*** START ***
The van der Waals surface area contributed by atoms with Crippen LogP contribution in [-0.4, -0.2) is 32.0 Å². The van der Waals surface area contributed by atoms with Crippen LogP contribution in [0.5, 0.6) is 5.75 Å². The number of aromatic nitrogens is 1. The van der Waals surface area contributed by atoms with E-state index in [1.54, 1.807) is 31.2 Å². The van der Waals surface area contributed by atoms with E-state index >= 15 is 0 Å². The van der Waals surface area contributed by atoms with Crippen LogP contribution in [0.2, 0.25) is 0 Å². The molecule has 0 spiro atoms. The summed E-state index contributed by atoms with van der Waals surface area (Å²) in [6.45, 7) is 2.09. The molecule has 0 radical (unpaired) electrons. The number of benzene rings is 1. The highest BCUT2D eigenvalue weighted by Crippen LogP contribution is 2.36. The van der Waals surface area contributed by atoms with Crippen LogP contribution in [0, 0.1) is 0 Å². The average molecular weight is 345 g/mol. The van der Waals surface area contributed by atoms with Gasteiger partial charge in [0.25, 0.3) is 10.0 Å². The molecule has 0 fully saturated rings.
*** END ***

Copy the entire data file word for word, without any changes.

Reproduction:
The van der Waals surface area contributed by atoms with Crippen LogP contribution in [-0.4, -0.2) is 32.0 Å². The van der Waals surface area contributed by atoms with Crippen LogP contribution in [0.5, 0.6) is 5.75 Å². The number of aromatic nitrogens is 1. The van der Waals surface area contributed by atoms with E-state index in [1.54, 1.807) is 31.2 Å². The van der Waals surface area contributed by atoms with E-state index >= 15 is 0 Å². The van der Waals surface area contributed by atoms with Crippen LogP contribution in [0.2, 0.25) is 0 Å². The molecule has 0 spiro atoms. The summed E-state index contributed by atoms with van der Waals surface area (Å²) in [6.45, 7) is 2.09. The molecule has 0 radical (unpaired) electrons. The number of benzene rings is 1. The highest BCUT2D eigenvalue weighted by Crippen LogP contribution is 2.36. The van der Waals surface area contributed by atoms with Crippen LogP contribution in [0, 0.1) is 0 Å². The average molecular weight is 345 g/mol. The van der Waals surface area contributed by atoms with Gasteiger partial charge in [0.25, 0.3) is 10.0 Å². The molecule has 0 fully saturated rings.